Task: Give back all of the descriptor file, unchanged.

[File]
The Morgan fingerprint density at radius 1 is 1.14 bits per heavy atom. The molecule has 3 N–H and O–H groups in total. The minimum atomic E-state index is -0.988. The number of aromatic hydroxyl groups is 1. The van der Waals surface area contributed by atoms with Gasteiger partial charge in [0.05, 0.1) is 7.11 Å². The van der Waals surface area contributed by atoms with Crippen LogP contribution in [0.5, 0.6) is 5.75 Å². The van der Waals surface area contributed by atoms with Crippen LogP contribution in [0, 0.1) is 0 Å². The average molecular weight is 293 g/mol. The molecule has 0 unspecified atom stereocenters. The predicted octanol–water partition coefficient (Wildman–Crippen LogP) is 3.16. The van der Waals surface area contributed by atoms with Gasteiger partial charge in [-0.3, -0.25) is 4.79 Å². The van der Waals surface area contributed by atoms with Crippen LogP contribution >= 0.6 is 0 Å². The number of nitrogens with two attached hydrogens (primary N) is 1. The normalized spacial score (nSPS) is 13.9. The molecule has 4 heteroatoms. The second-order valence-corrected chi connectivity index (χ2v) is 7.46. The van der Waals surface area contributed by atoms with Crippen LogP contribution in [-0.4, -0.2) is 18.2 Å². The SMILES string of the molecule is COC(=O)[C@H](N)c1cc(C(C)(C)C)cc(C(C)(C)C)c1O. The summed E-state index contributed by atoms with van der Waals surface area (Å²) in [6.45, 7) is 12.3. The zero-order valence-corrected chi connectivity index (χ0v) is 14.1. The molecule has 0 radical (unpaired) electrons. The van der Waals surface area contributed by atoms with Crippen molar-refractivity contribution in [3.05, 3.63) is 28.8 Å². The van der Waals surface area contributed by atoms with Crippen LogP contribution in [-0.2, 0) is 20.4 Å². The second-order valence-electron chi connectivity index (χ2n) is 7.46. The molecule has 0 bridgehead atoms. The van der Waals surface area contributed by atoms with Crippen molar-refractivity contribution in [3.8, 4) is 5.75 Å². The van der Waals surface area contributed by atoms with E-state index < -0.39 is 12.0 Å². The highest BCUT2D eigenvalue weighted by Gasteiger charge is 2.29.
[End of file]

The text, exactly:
The Morgan fingerprint density at radius 1 is 1.14 bits per heavy atom. The molecule has 3 N–H and O–H groups in total. The minimum atomic E-state index is -0.988. The number of aromatic hydroxyl groups is 1. The van der Waals surface area contributed by atoms with Gasteiger partial charge in [0.05, 0.1) is 7.11 Å². The van der Waals surface area contributed by atoms with Crippen LogP contribution in [0.5, 0.6) is 5.75 Å². The van der Waals surface area contributed by atoms with Crippen LogP contribution in [0, 0.1) is 0 Å². The average molecular weight is 293 g/mol. The molecule has 0 unspecified atom stereocenters. The predicted octanol–water partition coefficient (Wildman–Crippen LogP) is 3.16. The van der Waals surface area contributed by atoms with Gasteiger partial charge in [-0.3, -0.25) is 4.79 Å². The van der Waals surface area contributed by atoms with Crippen LogP contribution >= 0.6 is 0 Å². The number of nitrogens with two attached hydrogens (primary N) is 1. The normalized spacial score (nSPS) is 13.9. The molecule has 4 heteroatoms. The second-order valence-corrected chi connectivity index (χ2v) is 7.46. The van der Waals surface area contributed by atoms with Crippen LogP contribution in [-0.4, -0.2) is 18.2 Å². The SMILES string of the molecule is COC(=O)[C@H](N)c1cc(C(C)(C)C)cc(C(C)(C)C)c1O. The summed E-state index contributed by atoms with van der Waals surface area (Å²) in [6.45, 7) is 12.3. The zero-order valence-corrected chi connectivity index (χ0v) is 14.1. The molecule has 0 radical (unpaired) electrons. The van der Waals surface area contributed by atoms with Crippen molar-refractivity contribution in [3.05, 3.63) is 28.8 Å². The van der Waals surface area contributed by atoms with Crippen LogP contribution in [-0.2, 0) is 20.4 Å². The second-order valence-electron chi connectivity index (χ2n) is 7.46. The molecule has 0 bridgehead atoms. The van der Waals surface area contributed by atoms with Crippen molar-refractivity contribution in [3.8, 4) is 5.75 Å². The van der Waals surface area contributed by atoms with E-state index < -0.39 is 12.0 Å². The highest BCUT2D eigenvalue weighted by Gasteiger charge is 2.29.